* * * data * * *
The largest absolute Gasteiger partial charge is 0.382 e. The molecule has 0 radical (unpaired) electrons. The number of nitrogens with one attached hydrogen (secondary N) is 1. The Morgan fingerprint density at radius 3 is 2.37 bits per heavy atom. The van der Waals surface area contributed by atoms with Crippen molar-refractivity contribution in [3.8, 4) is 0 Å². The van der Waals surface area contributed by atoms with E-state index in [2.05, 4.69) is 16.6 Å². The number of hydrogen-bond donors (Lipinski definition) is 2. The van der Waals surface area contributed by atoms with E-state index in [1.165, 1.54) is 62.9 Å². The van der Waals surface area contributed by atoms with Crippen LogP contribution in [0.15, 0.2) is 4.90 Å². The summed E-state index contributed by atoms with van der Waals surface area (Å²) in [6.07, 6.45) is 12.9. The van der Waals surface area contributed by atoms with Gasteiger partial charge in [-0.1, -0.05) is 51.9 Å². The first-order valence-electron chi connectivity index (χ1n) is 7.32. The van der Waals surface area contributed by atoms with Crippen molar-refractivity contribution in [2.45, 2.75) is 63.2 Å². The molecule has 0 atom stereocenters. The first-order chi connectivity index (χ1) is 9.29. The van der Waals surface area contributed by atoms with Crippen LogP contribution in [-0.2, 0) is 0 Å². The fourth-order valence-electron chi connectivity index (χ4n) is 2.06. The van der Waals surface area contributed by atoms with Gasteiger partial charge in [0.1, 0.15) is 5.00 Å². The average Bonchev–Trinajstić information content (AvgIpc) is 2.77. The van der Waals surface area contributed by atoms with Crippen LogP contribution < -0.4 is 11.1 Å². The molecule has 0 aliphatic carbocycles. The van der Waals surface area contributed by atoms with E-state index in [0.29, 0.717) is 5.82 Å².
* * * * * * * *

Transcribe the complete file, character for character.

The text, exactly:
The largest absolute Gasteiger partial charge is 0.382 e. The molecule has 0 radical (unpaired) electrons. The number of nitrogens with one attached hydrogen (secondary N) is 1. The Morgan fingerprint density at radius 3 is 2.37 bits per heavy atom. The van der Waals surface area contributed by atoms with Crippen molar-refractivity contribution in [3.8, 4) is 0 Å². The van der Waals surface area contributed by atoms with E-state index in [2.05, 4.69) is 16.6 Å². The number of hydrogen-bond donors (Lipinski definition) is 2. The van der Waals surface area contributed by atoms with E-state index in [1.165, 1.54) is 62.9 Å². The van der Waals surface area contributed by atoms with Crippen LogP contribution in [0.15, 0.2) is 4.90 Å². The summed E-state index contributed by atoms with van der Waals surface area (Å²) in [6.07, 6.45) is 12.9. The van der Waals surface area contributed by atoms with Gasteiger partial charge in [-0.1, -0.05) is 51.9 Å². The first-order valence-electron chi connectivity index (χ1n) is 7.32. The van der Waals surface area contributed by atoms with Crippen molar-refractivity contribution in [2.45, 2.75) is 63.2 Å². The molecule has 0 atom stereocenters. The first-order chi connectivity index (χ1) is 9.29. The van der Waals surface area contributed by atoms with Crippen LogP contribution in [-0.2, 0) is 0 Å². The fourth-order valence-electron chi connectivity index (χ4n) is 2.06. The van der Waals surface area contributed by atoms with Gasteiger partial charge in [0.1, 0.15) is 5.00 Å². The average Bonchev–Trinajstić information content (AvgIpc) is 2.77. The van der Waals surface area contributed by atoms with Crippen LogP contribution < -0.4 is 11.1 Å². The molecule has 0 aliphatic carbocycles. The van der Waals surface area contributed by atoms with E-state index in [0.29, 0.717) is 5.82 Å².